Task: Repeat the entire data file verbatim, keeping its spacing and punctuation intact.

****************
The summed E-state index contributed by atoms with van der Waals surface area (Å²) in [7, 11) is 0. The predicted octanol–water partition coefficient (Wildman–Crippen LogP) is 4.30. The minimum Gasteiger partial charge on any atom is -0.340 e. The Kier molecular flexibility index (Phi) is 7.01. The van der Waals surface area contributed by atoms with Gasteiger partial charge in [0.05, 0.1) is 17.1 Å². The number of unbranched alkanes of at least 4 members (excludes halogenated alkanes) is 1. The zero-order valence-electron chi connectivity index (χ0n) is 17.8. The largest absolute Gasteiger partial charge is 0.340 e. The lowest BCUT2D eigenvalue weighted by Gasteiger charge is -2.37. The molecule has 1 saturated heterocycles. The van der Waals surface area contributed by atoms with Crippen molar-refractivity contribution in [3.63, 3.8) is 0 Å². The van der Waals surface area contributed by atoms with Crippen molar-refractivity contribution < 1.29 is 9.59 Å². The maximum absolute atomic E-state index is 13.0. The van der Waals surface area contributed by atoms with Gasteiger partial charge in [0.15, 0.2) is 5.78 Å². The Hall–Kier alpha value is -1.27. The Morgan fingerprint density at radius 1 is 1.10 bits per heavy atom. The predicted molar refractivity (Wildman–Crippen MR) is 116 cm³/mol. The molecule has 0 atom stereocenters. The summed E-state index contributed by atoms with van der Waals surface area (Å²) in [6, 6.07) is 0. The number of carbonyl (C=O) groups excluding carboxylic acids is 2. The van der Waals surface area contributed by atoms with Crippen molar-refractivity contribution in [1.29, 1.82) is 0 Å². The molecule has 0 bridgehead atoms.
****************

The summed E-state index contributed by atoms with van der Waals surface area (Å²) in [7, 11) is 0. The predicted octanol–water partition coefficient (Wildman–Crippen LogP) is 4.30. The minimum Gasteiger partial charge on any atom is -0.340 e. The Kier molecular flexibility index (Phi) is 7.01. The van der Waals surface area contributed by atoms with Gasteiger partial charge in [0.05, 0.1) is 17.1 Å². The number of unbranched alkanes of at least 4 members (excludes halogenated alkanes) is 1. The zero-order valence-electron chi connectivity index (χ0n) is 17.8. The largest absolute Gasteiger partial charge is 0.340 e. The lowest BCUT2D eigenvalue weighted by Gasteiger charge is -2.37. The molecule has 1 saturated heterocycles. The van der Waals surface area contributed by atoms with Crippen molar-refractivity contribution in [3.63, 3.8) is 0 Å². The van der Waals surface area contributed by atoms with Crippen molar-refractivity contribution < 1.29 is 9.59 Å². The maximum absolute atomic E-state index is 13.0. The van der Waals surface area contributed by atoms with Gasteiger partial charge in [0.15, 0.2) is 5.78 Å². The Hall–Kier alpha value is -1.27. The Morgan fingerprint density at radius 1 is 1.10 bits per heavy atom. The predicted molar refractivity (Wildman–Crippen MR) is 116 cm³/mol. The molecule has 0 atom stereocenters. The summed E-state index contributed by atoms with van der Waals surface area (Å²) in [6, 6.07) is 0. The number of carbonyl (C=O) groups excluding carboxylic acids is 2. The van der Waals surface area contributed by atoms with Crippen molar-refractivity contribution in [1.29, 1.82) is 0 Å². The molecule has 0 bridgehead atoms.